Northern Italy, near Lake Como. A scramble up a rocky trail and a path that winds up into the mountains will take you to Ghiro Tondo.
When I found Ghiro Tondo on HelpX and e-mailed Ruby, the farm-mama, she said I was nutty enough to enjoy life on the farm.
Look at this place. Green trees as far as the eye can see, and alps in the distance, fog humbling their grand presence. A duck pond, which the girls enjoyed more than the ducklings. A simple warm house decorated with mosaics on the outside and murals on the inside.
Scraps of paper litter the floor. Joy, 5 years old now, asks incessantly for "Disegnas!" The volunteers who were here the day I arrived (and left the next) told me about a book I could use to copy the designs, and Joy fingers the pages carefully before deciding which disegna she wants me to draw. "Something easy," I tell her, but it never is. I begin drawing and her face twists in disapproval. Sometimes she scratches out my failed design; sometimes I do.
In time, and with lots of practice, I improve. I outline and she colors. We make puppets from the popsicle sticks left over from the girls' ghiaccioli.
|Joy & Jess|
In the morning Cristian tells Ruby he was waiting for the animal music. Ruby translates this to me, and I am doubled over in laughter. "I meant music from the outside world!" He thought I had a CD, and waited for it to come on, only to look over and find me sound asleep.
"Questa sera," tonight, I tell Cristian, laughing.
We drive to the other side of the mountains and walk to pick wild blueberries. Amy and I take up the lead. She kneels to try and catch every grasshopper. We don't talk much, just hold hands we we walk, and switch when they get too warm.
Near the end of the walk, she sits on every stone large enough to hold her. Her eyes meet mine and she sighs, tired.
I had planned to leave for Switzerland to enroll in a Vipassana course, but I didn't quite make it. The bus never came, so I ended up back at the farm, and stayed for another two weeks.
Was it fate? Or just the incorrect bus schedule I got from Ruby? Maybe both. ;) Thank you, Ruby!
Life at the farm was simple and sufficient, which isn't to say it was easy. Eggs came from their chickens, who wandered free; milk, butter, yogurt and cheese from the cow, Amma, and her baby, Theresa. Sheep were moved every so often so they had new grass for grazing and enough shade. Animals were tended to, as was the garden and land.
Food came from the garden, from neighbors and friends, from shops who couldn't sell the products. Food came from Sam's fiery hands, deft in the kitchen, playful and sober. Cooking is his art.
|homemade pasta and pesto|
Reggae blasted through the house as we played with girls, swept up paper scraps, and washed mountains of dishes. Hot water came from a fire you had to stoke every few minutes, and the soap was no joy or dawn, but a soap the family made. Washing dishes was often a greasy occasion, but nothing harmful went down the drain. I learned a lot, too: ash paste (ash + water) and pasta water both help cut the grease.
When we weren't washing dishes or picking berries or splashing in the stream, we tried to watch Zeitgeist from the pink futon, but it never loaded entirely.
Mostly, though, I got to be with the girls.
|me and vida|
In the beginning, my heartbeat quickened as her naked legs got closer and closer to the steps on the porch. A true free-range baby, she crawled and tottered around naked and with a smile on her face, putting things (the dirtier the better) in her mouth, exploring her beautiful world. Eventually my heart beat relaxed as I did, and as my connection with her deepened, so did my trust.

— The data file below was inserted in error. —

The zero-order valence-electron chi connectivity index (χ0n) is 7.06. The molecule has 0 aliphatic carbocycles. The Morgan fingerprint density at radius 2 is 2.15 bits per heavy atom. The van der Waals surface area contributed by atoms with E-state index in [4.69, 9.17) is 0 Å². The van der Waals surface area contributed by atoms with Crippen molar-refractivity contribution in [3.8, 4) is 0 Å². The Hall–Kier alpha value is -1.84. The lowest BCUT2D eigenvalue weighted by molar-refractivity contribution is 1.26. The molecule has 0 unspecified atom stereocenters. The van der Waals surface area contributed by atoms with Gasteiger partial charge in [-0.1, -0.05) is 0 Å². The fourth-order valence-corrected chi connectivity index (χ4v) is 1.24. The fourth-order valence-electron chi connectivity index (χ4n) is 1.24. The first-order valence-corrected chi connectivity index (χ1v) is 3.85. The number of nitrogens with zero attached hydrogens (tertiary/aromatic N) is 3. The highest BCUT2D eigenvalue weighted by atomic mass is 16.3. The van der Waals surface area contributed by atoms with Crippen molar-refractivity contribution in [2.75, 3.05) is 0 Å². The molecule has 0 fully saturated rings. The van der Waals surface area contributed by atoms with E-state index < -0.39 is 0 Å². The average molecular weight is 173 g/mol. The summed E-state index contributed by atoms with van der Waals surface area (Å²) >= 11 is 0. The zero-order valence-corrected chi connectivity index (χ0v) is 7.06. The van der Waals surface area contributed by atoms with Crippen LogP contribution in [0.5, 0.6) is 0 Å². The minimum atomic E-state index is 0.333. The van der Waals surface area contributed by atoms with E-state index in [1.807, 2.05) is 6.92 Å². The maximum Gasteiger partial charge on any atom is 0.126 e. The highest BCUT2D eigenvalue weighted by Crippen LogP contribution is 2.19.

|happy as can be, at the top of the steps. ooh baby baby it's a wild world!|
|Joy & Amy|
I miss these wild girls and this amazing family. The girls peed wherever they pleased; scooped into the mud from the duck pond and "washed" the rocking horse with it; were free in their bodies and on the land. And for kids who run around half (or wholly) naked most of the time, they had more wardrobe changes than Cher.
Joy corrected my Italian, and helped me with pronunciation. We communicated beautifully, a blend of my broken Italian (at least 65% hopeful Spanish words) and their broken English. We learned to count in both languages; we can both go up to at least 11. But most of the communication came from a different place. We didn't need words.
And for 2 1/2 days, we didn't use many words. Ruby offered a small Vipassana for us when I missed my course, and we stayed quiet and smiling for a few days. I even got to wear tank-tops and make eye contact. The day I took the kids to the lake wasn't as quiet as the others, and when Cristian arrived we spoke some under the stars.
Have I mentioned the stars here? The sky is spherical, a dome scattered with bright light. My neck hurt from craning. Some nights fireworks from nearby summer fiestas sounded in the distance, a couple of evenings treated us to thunder and lightning.
Fresh air, crickets singing, and stars. These might be the only ingredients to a happy life.
Oh, and this:
|Amy, Ruby, and Vida|
|Joy, Sam, and Amy making pasta|
I am steeped with gratitude for a wonderful couple of weeks on this farm and with this family, sharing moments of presence and laughter belly-deep; chasing the girls and the chickens; sharing wine over dinner and tea in the afternoon . . . and for the mountains of dishes, because enlightenment (or so they say) comes sometime before, after, or during the dishes.
I love you my soft-world tribe, my dead-fish-flow tribe, my nutso tribe.
I'll be back to finish Zeitgeist. Let me know when it's loaded. ;)